Gender and off-grid energy access in Myanmar

Myanmar has the lowest electrification rate in Asia (> 60% rural population lacks electricity), and the Government of Myanmar aims to electrify all households by 2030 through grid extension and off-grid infrastructure. But what will the benefit of electrification be for rural communities, and are these benefits equitably distributed across in¬come groups, gender and ethnicity?

While off-grid renewable energy systems are scaling up, there are few rigorous impact evaluations of the benefits from off-grid electrification, and almost no evidence of gender-differentiated benefits. Further, community participation, in particular women’s empowerment, may be central to sustainability of such rural small-scale initiatives but there are limited studies that have examined this aspect. This can impede the implementation and sustainability of mini-grid systems.

Through collaborations between researchers and practitioners, this project asks a range of questions about access and gender, including:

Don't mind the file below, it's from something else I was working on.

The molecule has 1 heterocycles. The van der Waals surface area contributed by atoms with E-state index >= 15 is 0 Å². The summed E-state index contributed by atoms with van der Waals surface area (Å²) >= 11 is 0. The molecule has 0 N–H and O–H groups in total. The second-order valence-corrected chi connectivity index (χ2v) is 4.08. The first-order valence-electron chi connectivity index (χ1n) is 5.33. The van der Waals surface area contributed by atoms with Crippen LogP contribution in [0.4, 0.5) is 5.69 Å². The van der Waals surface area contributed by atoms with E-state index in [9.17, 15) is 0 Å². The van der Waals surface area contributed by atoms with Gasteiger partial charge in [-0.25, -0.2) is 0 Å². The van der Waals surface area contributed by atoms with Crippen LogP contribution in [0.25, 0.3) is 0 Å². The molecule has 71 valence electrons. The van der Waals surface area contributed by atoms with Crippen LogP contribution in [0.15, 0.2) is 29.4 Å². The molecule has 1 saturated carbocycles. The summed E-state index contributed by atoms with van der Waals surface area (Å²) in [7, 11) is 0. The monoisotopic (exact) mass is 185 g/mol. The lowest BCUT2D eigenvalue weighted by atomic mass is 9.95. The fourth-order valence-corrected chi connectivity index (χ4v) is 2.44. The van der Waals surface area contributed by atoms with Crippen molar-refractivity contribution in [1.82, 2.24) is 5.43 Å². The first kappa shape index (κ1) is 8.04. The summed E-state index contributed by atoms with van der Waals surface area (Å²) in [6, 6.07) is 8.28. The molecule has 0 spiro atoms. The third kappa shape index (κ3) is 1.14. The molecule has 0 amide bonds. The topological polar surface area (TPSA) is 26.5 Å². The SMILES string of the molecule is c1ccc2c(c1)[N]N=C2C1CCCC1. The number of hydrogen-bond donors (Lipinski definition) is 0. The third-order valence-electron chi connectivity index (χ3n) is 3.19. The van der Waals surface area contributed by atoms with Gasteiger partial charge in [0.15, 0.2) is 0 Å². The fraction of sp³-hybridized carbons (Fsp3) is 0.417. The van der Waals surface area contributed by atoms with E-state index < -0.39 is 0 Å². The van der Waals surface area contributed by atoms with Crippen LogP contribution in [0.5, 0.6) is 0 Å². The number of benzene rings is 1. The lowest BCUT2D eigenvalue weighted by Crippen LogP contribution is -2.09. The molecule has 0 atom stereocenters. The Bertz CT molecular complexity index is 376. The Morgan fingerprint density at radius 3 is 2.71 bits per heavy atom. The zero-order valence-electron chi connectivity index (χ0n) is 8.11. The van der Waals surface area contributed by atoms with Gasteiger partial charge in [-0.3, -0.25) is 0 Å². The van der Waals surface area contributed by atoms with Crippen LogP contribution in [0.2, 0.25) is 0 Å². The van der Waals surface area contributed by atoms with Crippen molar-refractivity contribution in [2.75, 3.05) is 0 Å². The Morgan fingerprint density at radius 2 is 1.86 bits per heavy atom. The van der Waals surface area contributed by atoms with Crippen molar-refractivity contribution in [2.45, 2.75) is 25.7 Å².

• Do women- and men-owned enterprises and community facilities get equal access to electricity?
  • Specifically, do women, especially those from low-income groups and marginalized ethnicities, benefit more from electricity access [e.g. improved health, better income opportunities, in-creased productivity, more time for leisure activities (e.g., watching television)]?
  • Finally, can women’s empowerment programs enhance the household-level impact of such decentralized energy access programs?

This IDRC-funded project will implement a three-year study (2019-2022) in the Dry Zone Region of Myanmar where the majority of solar mini-grid development is taking place. The project will investigate how renewable mini-grid access impacts socio-economic outcomes, particularly by gender, ethnicity and income levels, as well as generate evidence on how women’s empowerment programs influence outcomes. It also aims to engage and incentivize implementation agencies across sectors, in order to influence future implementation of energy programs and policy reforms, as well as train researchers from Myanmar in applied policy research.

Funding